Dispatch Two Hundred Five

Posted: July 1, 2019 in Fifty-Eighth Bundle
Tags: , , ,

RUTH 3:1-5; 4:13-17

Naomi her mother-in-law said to her, “My daughter, I need to seek some security for you, so that it may be well with you. Now here is our kinsman Boaz, with whose young women you have been working. See, he is winnowing barley tonight at the threshing floor. Now wash and anoint yourself, and put on your best clothes and go down to the threshing floor; but do not make yourself known to the man until he has finished eating and drinking. When he lies down, observe the place where he lies; then, go and uncover his feet and lie down; and he will tell you what to do.” She said to her, “All that you tell me I will do.”

4 13 So Boaz took Ruth and she became his wife. When they came together, the Lord made her conceive, and she bore a son. 14 Then the women said to Naomi, “Blessed be the Lord, who has not left you this day without next-of-kin; and may his name be renowned in Israel! 15 He shall be to you a restorer of life and a nourisher of your old age; for your daughter-in-law who loves you, who is more to you than seven sons, has borne him.” 16 Then Naomi took the child and laid him in her bosom, and became his nurse. 17 The women of the neighborhood gave him a name, saying, “A son has been born to Naomi.” They named him Obed; he became the father of Jesse, the father of David.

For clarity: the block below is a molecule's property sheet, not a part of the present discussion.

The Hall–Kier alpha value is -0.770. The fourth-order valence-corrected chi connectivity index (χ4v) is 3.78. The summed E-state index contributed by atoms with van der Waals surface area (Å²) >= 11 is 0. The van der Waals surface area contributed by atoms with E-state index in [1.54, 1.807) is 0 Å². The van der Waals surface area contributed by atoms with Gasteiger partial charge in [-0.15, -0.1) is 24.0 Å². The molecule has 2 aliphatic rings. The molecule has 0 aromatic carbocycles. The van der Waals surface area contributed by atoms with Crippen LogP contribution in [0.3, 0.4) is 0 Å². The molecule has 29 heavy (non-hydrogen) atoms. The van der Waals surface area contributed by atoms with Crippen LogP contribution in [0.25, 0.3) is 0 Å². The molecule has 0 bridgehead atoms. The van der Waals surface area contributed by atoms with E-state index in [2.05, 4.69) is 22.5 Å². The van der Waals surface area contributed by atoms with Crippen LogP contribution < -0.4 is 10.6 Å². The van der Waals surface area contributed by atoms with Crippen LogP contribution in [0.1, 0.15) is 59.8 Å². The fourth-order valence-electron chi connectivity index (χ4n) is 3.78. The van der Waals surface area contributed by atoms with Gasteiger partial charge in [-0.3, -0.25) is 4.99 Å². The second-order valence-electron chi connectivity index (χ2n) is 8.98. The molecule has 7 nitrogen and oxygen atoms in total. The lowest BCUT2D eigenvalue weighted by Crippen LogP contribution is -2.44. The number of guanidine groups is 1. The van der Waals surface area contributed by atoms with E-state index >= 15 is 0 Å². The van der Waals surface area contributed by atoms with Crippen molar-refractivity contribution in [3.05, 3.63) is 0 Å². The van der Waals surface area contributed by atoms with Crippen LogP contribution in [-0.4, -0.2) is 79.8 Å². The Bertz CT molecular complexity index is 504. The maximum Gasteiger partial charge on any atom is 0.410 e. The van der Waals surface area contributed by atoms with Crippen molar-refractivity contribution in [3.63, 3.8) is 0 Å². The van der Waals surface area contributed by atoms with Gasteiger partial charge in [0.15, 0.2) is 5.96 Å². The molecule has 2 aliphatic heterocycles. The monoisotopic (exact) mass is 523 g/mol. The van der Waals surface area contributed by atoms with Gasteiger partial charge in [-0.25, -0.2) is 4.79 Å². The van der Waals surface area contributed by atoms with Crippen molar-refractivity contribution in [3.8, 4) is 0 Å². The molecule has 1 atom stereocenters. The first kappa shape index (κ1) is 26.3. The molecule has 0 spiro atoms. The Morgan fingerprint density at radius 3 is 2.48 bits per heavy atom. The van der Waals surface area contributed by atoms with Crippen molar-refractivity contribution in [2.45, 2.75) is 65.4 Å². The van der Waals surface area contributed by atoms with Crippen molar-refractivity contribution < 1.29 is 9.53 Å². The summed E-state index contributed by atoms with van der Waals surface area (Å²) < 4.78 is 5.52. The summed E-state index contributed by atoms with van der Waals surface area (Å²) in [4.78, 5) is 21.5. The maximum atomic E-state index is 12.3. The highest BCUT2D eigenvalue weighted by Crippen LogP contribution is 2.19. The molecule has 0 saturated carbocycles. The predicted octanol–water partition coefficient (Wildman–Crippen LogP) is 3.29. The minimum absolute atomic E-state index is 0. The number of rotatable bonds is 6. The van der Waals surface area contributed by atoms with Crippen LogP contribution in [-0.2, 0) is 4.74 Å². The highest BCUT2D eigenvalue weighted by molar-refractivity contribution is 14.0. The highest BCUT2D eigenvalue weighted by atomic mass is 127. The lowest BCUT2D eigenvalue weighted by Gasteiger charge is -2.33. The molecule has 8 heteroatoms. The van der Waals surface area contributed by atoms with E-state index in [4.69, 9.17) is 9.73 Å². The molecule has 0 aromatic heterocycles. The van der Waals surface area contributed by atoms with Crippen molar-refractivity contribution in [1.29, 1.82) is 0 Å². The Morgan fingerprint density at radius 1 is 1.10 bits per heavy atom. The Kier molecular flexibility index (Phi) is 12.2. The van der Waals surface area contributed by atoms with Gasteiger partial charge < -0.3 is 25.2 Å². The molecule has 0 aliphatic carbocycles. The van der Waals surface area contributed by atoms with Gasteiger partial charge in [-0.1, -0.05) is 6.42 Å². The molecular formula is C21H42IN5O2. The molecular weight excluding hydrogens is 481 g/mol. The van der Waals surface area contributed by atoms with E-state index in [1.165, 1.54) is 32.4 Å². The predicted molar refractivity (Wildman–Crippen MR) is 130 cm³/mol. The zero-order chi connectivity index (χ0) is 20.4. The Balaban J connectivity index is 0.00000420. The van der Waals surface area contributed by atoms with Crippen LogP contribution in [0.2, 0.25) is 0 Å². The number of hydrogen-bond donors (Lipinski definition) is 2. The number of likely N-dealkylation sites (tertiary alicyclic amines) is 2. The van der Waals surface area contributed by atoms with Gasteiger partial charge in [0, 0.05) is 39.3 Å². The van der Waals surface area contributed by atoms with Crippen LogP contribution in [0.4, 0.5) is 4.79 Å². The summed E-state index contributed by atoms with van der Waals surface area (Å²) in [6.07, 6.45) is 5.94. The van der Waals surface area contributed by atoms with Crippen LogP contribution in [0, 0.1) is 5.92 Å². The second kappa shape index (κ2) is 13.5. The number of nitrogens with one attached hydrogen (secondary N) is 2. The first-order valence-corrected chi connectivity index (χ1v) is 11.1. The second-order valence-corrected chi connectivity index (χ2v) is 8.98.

The story of Ruth, when it was originally composed, must have caused quite a stir within its audience, for it challenges a couple of very deep and basic beliefs when it comes to the relationships between insiders and outsiders. Naomi was an insider who had settled with her Jewish husband in the Israeli town of Bethlehem to raise a family. When her husband died, she left for the foreign region of Moab with her two sons, where the boys found wives and settled down to families of their own. Ruth was one of the Moabite women that married a son of Naomi, which makes Ruth a non-Jewish outsider.

Typically the nature of social prejudice is found in just a few but very fundamental judgments about one’s own people and the conspicuous traits that make them superior to outsiders. It may be skin color, language, lifestyle, gender, age, heritage or family history, but such as the ingredients that go into the making of a shared (by insiders) standard of human value. The associated assumption, of course, is that anything good and anything worth hoping for must come with within, from “us” – “our people.”

Jews and Moabites were prejudiced against each other, as all human groups tend to be. But the greater suspicion was in the Jews toward the Moabites, since their privileged status as God’s “chosen people” had historically set them apart from all pagan foreigners. The story of Ruth is a parable of prejudice transcended for love’s sake.

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